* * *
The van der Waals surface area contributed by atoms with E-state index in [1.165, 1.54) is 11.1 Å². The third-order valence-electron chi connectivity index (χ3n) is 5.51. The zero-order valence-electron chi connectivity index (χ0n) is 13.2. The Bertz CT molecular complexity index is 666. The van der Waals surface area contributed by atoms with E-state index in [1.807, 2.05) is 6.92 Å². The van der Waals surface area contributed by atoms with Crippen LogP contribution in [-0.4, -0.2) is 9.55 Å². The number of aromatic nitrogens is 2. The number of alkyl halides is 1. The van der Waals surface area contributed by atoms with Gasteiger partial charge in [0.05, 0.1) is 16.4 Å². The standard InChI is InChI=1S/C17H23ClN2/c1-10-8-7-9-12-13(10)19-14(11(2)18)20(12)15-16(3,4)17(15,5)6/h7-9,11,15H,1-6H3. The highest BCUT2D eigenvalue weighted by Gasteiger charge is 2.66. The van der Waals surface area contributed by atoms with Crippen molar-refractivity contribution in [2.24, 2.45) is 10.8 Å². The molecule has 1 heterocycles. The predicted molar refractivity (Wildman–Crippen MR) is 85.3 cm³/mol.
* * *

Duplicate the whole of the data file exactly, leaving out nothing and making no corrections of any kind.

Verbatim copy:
The van der Waals surface area contributed by atoms with E-state index in [1.165, 1.54) is 11.1 Å². The third-order valence-electron chi connectivity index (χ3n) is 5.51. The zero-order valence-electron chi connectivity index (χ0n) is 13.2. The Bertz CT molecular complexity index is 666. The van der Waals surface area contributed by atoms with E-state index in [1.807, 2.05) is 6.92 Å². The van der Waals surface area contributed by atoms with Crippen LogP contribution in [-0.4, -0.2) is 9.55 Å². The number of aromatic nitrogens is 2. The number of alkyl halides is 1. The van der Waals surface area contributed by atoms with Gasteiger partial charge in [0.05, 0.1) is 16.4 Å². The standard InChI is InChI=1S/C17H23ClN2/c1-10-8-7-9-12-13(10)19-14(11(2)18)20(12)15-16(3,4)17(15,5)6/h7-9,11,15H,1-6H3. The highest BCUT2D eigenvalue weighted by Gasteiger charge is 2.66. The van der Waals surface area contributed by atoms with Crippen molar-refractivity contribution in [2.24, 2.45) is 10.8 Å². The molecule has 1 heterocycles. The predicted molar refractivity (Wildman–Crippen MR) is 85.3 cm³/mol.